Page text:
These little coppery irridescent visitors flash by throughout the day rain or shine. Larger than our local Portland Anna's Hummingbird, these little flying gems make a distinctive chirping making them easy to spot.

Being here in Sayulita at Casa Mango feels like a full time artists date.

Monday, June 22, 2009

Deserted Beach 6-22-09

The night before, the thunder and lightening shook the windows, dropping bathtubs of water, flooding the streets. All plans were canceled. Usually these storms pass through quickly, but at 2:00 am it was still thundering.

The next morning, no one but the dogs were on the beach. It was more gray than this picture shows, but artistic license took over. I sketched this scene as we enjoyed breakfast with a gentle breeze blowing the 90 degree weather over and dropping the "feels as" temperature from 112 to a balmy 99 degrees.

Good weather to stay under the palapa and paint!

Sayulita Mexico

Sunday, June 21, 2009

Streak Backed Oriole 6-21-09

This gorgeous little oriole showed up on our first day and has only made a rare appearance when I hike down the other side of the hill from our place. They "roo-chee-roo-roo-chee-roo in the trees and bushes around the house here.

I have a lot to learn about watercolor. I'd like to learn how to paint rather than illustrate so these images have a little more life.

Streak-backed Oriole icterus pustulatus . . . . apparently only rarely found outside Mexico

Saturday, June 20, 2009

Kiwi Love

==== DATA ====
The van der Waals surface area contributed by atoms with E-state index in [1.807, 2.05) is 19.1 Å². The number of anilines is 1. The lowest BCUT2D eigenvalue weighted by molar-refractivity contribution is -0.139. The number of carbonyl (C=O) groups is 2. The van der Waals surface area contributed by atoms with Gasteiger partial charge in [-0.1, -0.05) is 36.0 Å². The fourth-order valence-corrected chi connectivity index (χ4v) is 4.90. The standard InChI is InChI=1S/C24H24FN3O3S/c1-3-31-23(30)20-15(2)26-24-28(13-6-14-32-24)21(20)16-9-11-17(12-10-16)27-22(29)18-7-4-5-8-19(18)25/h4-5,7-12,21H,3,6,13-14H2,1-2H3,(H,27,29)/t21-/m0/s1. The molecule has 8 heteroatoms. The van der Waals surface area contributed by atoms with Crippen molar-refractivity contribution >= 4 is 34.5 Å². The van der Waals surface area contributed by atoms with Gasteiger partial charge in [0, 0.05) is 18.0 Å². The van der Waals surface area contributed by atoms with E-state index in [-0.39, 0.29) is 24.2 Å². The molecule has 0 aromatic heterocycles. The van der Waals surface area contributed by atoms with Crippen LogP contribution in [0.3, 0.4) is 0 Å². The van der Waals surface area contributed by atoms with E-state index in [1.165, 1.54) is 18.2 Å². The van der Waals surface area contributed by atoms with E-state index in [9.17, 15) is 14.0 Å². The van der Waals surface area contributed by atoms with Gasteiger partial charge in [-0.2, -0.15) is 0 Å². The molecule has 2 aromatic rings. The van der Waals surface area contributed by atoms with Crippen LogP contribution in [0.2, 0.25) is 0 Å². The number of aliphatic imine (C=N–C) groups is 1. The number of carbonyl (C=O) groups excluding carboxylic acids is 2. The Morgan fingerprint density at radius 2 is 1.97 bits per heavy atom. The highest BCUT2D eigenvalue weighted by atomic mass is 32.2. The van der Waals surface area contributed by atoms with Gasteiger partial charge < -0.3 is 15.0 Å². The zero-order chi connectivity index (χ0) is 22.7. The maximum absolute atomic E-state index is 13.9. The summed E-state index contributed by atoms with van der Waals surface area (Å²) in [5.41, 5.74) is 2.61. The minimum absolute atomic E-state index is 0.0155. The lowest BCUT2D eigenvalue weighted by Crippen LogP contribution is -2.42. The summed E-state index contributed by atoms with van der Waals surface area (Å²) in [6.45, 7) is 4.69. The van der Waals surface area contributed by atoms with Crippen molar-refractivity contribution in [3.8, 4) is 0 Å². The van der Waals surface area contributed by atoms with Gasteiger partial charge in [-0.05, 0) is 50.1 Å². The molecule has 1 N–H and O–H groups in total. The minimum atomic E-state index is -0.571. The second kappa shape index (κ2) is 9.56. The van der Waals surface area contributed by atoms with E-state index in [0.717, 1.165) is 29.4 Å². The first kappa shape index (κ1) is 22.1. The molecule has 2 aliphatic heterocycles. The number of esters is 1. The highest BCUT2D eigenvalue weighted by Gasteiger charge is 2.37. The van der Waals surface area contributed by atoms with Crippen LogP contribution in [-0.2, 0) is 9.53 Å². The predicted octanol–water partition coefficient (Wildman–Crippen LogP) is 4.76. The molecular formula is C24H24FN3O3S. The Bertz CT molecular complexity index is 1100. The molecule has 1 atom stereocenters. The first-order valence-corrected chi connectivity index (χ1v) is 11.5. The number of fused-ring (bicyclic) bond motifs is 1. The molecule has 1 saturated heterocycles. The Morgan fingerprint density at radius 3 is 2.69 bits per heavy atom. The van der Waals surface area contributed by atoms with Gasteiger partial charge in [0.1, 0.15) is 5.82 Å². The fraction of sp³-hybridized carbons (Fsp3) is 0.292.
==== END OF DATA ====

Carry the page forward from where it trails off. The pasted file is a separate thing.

Here's another little photo for you . . . sending you lots of love from Sayulita!

View from El Expresso Friday 6-19-09

Inspired by Leigh, I've challenged myself to do a painting a day. And here's my first one. Mostly watercolor, I struggled to see let alone draw how to do those scalloped overhangs under the balcony. After a zillion attempts and the help of my camera I finally figured it out. I have a lot to learn about watercolor. I may attempt this again in a more free form Charles Reid style. On this trip,I packed more art supplies than clothes, and I still forgot some things. Out comes the list.

Saturday, June 6, 2009

I finished My Banner Swap project! by Lenall Siebenaler

Last weekend, I brought an old crazy quilt with me to Menucha. I had long had an idea of using it to make fabric embellished hearts. I brought it a long, as I needed to do some prototyping for our show in December. I thought I might think of a way to use it if I brought it. Once I got there and started working, I had an idea to use it for my banners for the PAC Banner Swap. And the rest came easily!

Who isn't attracted to Crazy Quilts? Looking at the old quilt conjures up all kinds of questions about who made it and who used it. I am sure the quilt could tell us many a story. I have fond memories of watching my mother making pillows with old velvets using the crazy quilt style. When I found the crazy quilt in an antique mall I knew it had my name all over it.

Recycling the tattered old quilt into banners will allow me to share the beauty of this old handicraft with my friends. It actually could be considered a "double recycle." If there is any such thing. The woman who made it was also recycling her old clothes.

I can't wait to exchange our banners at our annual July picnic. Till then here is a peak!


Tuesday, June 2, 2009

My monthly inchie overview/ten months down two to go

Above is my monthly inchie overview for May. I now have been drawing everyday for ten months. Below is probably my favorite drawing for the month.